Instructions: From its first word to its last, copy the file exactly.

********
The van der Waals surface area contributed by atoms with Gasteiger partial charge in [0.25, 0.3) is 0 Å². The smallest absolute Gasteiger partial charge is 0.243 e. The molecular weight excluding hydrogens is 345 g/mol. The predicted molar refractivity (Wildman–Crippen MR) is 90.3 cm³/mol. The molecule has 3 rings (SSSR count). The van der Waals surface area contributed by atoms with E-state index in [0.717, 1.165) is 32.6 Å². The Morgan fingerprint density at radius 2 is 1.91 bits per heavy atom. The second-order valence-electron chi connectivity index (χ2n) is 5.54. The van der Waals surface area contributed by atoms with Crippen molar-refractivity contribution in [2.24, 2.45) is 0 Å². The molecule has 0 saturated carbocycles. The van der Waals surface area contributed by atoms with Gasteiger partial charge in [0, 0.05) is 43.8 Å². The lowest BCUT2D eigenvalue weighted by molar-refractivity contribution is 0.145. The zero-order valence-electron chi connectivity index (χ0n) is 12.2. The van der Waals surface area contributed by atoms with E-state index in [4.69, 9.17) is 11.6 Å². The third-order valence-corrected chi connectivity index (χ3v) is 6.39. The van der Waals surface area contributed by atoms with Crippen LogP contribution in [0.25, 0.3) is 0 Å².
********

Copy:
The van der Waals surface area contributed by atoms with Gasteiger partial charge in [0.25, 0.3) is 0 Å². The smallest absolute Gasteiger partial charge is 0.243 e. The molecular weight excluding hydrogens is 345 g/mol. The predicted molar refractivity (Wildman–Crippen MR) is 90.3 cm³/mol. The molecule has 3 rings (SSSR count). The van der Waals surface area contributed by atoms with E-state index in [0.717, 1.165) is 32.6 Å². The Morgan fingerprint density at radius 2 is 1.91 bits per heavy atom. The second-order valence-electron chi connectivity index (χ2n) is 5.54. The van der Waals surface area contributed by atoms with Crippen molar-refractivity contribution in [2.24, 2.45) is 0 Å². The molecule has 0 saturated carbocycles. The van der Waals surface area contributed by atoms with Gasteiger partial charge in [0, 0.05) is 43.8 Å². The lowest BCUT2D eigenvalue weighted by molar-refractivity contribution is 0.145. The zero-order valence-electron chi connectivity index (χ0n) is 12.2. The van der Waals surface area contributed by atoms with E-state index in [4.69, 9.17) is 11.6 Å². The third-order valence-corrected chi connectivity index (χ3v) is 6.39. The van der Waals surface area contributed by atoms with Crippen LogP contribution in [0.25, 0.3) is 0 Å².